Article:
charging via USB

Discussion in 'The Projects Forum' started by badfrog, Dec 2, 2011.

  1. badfrog

    Thread Starter New Member

    Dec 2, 2011
    4
    0
    I have built a portable charger station using 2 server power supplies (500W ea.) in series to power my LIPO batteries for radio control helicopters. I have a 24V feed for one charger and several 12V feeds for other chargers.

    I want to add a 3 to 4 port USB hub for charging my ipod, cell phone etc using the +5V feed off of one of the power supplies. My question is this; can I just wire the pos wire from a usb hub (red) to the +5V power supply output and the black to ground and use it? are there other considerations I need to take into account? amps? I am not (yet) an electronics guru!!! just want to be sure I am not going to fry something!!!
     
  2. wayneh

    Expert

    Sep 9, 2010
    12,123
    3,048
    A few more details would be helpful, like the current capacity on your 5V supply. But the short answer is yes, it should be that simple. Just pay attention to the polarity and pinout. Be mindful of Murphy's law.

    One complication though, is that USB devices handshake to establish the charging rate, and some require specific voltages on the data pins in order to start charging (iPods in particular).
     
  3. badfrog

    Thread Starter New Member

    Dec 2, 2011
    4
    0
    Thanks Wayneh...
    I am not sure how to calculate or measure the 5V out from the power supply.
    I have a relatively cheap dig volt/ohm meter that does have a setting for "DCA 200m" and "10A".
    I set the meter to 10A and plugged the red lead into the "10A" plug on the meter, black lead on COM to take a reading off of a USB charging chord plugged into my laptop just to see what it was; I get a reading of "-1 ." (1 space period) with the black lead on the barrel of the charger chord and red on the center. I suspect I need a more robust meter??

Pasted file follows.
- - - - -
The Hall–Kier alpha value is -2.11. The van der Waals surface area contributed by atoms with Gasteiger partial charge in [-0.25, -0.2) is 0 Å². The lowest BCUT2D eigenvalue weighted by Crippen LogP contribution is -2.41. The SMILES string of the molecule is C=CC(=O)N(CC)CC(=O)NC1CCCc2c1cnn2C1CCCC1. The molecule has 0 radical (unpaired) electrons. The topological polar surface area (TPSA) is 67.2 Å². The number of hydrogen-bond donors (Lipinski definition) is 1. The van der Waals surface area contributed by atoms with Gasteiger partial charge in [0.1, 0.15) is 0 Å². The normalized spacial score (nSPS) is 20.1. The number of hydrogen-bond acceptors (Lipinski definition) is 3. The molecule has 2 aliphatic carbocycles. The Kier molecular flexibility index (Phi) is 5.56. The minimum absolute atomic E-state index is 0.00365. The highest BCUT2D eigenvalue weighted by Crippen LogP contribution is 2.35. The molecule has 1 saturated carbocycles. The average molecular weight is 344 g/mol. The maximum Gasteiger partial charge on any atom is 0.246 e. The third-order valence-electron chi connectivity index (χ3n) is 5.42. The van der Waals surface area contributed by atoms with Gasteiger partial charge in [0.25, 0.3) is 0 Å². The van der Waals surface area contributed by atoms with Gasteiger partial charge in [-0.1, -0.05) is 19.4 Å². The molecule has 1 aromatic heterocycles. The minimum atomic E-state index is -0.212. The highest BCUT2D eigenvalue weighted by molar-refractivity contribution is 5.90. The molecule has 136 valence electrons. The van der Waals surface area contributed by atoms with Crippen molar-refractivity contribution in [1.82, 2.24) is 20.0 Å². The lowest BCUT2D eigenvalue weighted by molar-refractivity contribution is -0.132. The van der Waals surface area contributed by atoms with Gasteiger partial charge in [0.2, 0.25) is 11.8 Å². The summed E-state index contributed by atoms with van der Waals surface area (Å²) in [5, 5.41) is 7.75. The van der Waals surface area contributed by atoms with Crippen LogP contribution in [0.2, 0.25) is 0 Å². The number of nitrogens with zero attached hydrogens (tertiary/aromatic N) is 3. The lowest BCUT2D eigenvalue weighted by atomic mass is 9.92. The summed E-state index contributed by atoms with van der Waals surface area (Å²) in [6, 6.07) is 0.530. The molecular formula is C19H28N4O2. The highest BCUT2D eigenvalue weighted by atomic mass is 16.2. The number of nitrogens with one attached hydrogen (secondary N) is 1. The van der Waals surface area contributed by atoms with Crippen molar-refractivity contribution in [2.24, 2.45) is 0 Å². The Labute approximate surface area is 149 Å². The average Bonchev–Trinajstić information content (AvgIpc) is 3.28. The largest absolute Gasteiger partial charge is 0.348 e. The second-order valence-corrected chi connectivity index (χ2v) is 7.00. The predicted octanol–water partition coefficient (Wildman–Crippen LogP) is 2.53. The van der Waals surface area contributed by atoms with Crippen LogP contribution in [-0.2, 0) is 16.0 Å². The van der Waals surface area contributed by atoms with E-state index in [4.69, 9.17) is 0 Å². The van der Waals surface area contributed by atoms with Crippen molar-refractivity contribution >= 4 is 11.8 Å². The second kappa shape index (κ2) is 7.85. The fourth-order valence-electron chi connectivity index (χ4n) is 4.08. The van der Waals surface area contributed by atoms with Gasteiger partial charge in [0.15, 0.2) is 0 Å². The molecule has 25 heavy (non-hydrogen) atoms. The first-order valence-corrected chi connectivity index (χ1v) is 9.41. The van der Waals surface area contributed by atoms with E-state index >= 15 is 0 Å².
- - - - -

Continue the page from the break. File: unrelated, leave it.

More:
I have not yet measured anything more that the V out on the power supply to identify which pin is 5V.
    My power supplies for the charging station are both 500W.
     
  4. wayneh

    Expert

    Sep 9, 2010
    12,123
    3,048
    Don't do that! You're essentially shorting your power supply into your meter. You could easily damage both.

    Normally, there would be a load in series, limiting the current to whatever the load draws, and you measure the current through that load.

    Hopefully your supply protects itself against overload, and that kicked in before the 10A level.

    What I was asking for was the specification, usually written on a power supply, for the 5V supply. It needs to be at least ~1A to make most USB devices happy. On a 500W power supply, it's almost certainly that or more. 5A or more wouldn't surprise me.
     
  5. badfrog

    Thread Starter New Member

    Dec 2, 2011
    4
    0
    Well, I did that "test" with my meter on a little USB cord that plus into a USB port on my laptop and the other end is a little barrel connector for charging some cheap rechargable external portable speakers... havent done anything with the power supply yet!!!! I plugged in the portable speakers and all seems to be fine, so no damage (that I can tell!!).

    here are the specs on the data sticker on the PS
    HP Series ESP135
    Model 3601-1C
    Output +12V 47A max
    -12V .5A max
    +5VSB 7A max
     
  6. wayneh

    Expert

    Sep 9, 2010
    12,123
    3,048
    You've got 7A to play with per the last line of the spec. More than enough. :D
     
Loading...